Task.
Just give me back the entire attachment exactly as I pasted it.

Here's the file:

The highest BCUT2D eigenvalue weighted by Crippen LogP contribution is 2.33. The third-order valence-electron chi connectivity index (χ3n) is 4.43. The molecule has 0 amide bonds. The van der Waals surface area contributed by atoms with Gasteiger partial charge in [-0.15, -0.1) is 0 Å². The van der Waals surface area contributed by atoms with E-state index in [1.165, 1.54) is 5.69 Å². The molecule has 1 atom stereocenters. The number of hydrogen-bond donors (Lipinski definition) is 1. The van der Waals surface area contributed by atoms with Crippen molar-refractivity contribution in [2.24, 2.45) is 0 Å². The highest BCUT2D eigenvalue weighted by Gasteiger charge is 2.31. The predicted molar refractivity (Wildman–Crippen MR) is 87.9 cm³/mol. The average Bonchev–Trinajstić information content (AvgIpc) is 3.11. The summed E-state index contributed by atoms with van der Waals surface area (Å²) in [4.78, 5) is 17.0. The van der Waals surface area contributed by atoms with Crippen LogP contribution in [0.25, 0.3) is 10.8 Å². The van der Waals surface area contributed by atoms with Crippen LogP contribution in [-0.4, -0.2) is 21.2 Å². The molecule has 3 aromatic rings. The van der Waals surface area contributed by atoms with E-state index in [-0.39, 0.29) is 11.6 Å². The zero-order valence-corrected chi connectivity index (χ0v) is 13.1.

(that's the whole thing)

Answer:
The highest BCUT2D eigenvalue weighted by Crippen LogP contribution is 2.33. The third-order valence-electron chi connectivity index (χ3n) is 4.43. The molecule has 0 amide bonds. The van der Waals surface area contributed by atoms with Gasteiger partial charge in [-0.15, -0.1) is 0 Å². The van der Waals surface area contributed by atoms with E-state index in [1.165, 1.54) is 5.69 Å². The molecule has 1 atom stereocenters. The number of hydrogen-bond donors (Lipinski definition) is 1. The van der Waals surface area contributed by atoms with Crippen molar-refractivity contribution in [2.24, 2.45) is 0 Å². The highest BCUT2D eigenvalue weighted by Gasteiger charge is 2.31. The predicted molar refractivity (Wildman–Crippen MR) is 87.9 cm³/mol. The average Bonchev–Trinajstić information content (AvgIpc) is 3.11. The summed E-state index contributed by atoms with van der Waals surface area (Å²) in [4.78, 5) is 17.0. The van der Waals surface area contributed by atoms with Crippen LogP contribution in [0.25, 0.3) is 10.8 Å². The van der Waals surface area contributed by atoms with Crippen LogP contribution in [-0.4, -0.2) is 21.2 Å². The molecule has 3 aromatic rings. The van der Waals surface area contributed by atoms with E-state index in [-0.39, 0.29) is 11.6 Å². The zero-order valence-corrected chi connectivity index (χ0v) is 13.1.